Research - International Journal of Medical Research & Health Sciences ( 2021) Volume 10, Issue 1
Scimitar Syndrome: A Rare Case ReportGomathi Thirugnanam*
Gomathi Thirugnanam, Department of Cardiology, Thanjavur Medical College Tamil Nadu, India, Tel: +91 661 246 2292, Email: firstname.lastname@example.org
Received: 02-Dec-2020 Accepted Date: Jan 22, 2021 ; Published: 29-Jan-2021
Scimitar syndrome is a rare congenital anomaly. It is also known as hypogenetic lung syndrome. It is essentially a combination of pulmonary hypoplasia and Partial Anomalous Pulmonary Venous Return (PAPVR). There are manifestations of heart failure due to associated congenital heart disease in infants. Most of the adults are asymptomatic but may have exertional dyspnoea or recurrent respiratory infection. It almost exclusively occurs on the right side. It is diagnosed by transthoracic/transesophageal echocardiography or angiography. CT or MRI angiography also helps in the diagnosis. Surgical correction is indicated in the presence of significant left to right shunting and pulmonary hypertension. Creation of an intra-atrial baffle to redirect the pulmonary venous return into the left atrium. Otherwise, the anomalous vein can be re-implanted directly into the left atrium. Thrombosis, stenosis, and occlusion of the scimitar vein and its deviation are the complications of the surgery. This case report emphasizes the importance of a thorough clinical and echocardiographic examination to avoid the diagnosis of this rare congenital anomaly.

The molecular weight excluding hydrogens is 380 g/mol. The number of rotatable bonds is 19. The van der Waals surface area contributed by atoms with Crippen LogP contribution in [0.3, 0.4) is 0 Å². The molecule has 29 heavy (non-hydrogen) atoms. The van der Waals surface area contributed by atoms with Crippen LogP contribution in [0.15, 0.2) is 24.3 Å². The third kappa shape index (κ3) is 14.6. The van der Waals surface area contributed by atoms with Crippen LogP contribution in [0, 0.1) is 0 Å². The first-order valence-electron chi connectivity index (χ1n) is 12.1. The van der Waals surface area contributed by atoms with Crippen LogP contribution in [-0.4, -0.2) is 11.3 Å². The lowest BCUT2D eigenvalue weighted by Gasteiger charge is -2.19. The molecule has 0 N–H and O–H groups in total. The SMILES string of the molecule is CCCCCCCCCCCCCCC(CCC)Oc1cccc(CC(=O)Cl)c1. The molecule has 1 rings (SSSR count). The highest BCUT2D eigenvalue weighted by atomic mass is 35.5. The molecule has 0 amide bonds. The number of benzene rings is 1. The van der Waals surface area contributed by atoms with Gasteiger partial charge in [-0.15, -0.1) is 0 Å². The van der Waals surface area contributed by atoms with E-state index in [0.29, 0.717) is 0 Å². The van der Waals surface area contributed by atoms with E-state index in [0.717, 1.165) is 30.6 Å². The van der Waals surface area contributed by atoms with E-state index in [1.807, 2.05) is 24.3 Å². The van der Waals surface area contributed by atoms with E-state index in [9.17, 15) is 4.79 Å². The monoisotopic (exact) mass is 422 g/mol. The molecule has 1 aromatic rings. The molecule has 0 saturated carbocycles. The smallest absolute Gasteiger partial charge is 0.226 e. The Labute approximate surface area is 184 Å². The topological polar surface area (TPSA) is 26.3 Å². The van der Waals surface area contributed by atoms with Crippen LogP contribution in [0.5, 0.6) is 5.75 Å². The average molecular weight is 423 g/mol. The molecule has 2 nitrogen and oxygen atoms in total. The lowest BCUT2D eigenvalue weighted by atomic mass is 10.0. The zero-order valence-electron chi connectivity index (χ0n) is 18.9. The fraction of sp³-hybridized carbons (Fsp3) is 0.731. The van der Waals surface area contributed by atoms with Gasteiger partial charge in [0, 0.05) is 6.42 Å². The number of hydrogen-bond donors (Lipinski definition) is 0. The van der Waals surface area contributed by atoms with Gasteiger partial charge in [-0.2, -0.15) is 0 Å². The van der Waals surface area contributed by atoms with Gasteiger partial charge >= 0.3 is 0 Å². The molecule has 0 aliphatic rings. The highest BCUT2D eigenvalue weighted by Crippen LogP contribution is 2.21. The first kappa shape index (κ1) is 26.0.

Scimitar syndrome, Atrial septal defect, Echocardiogram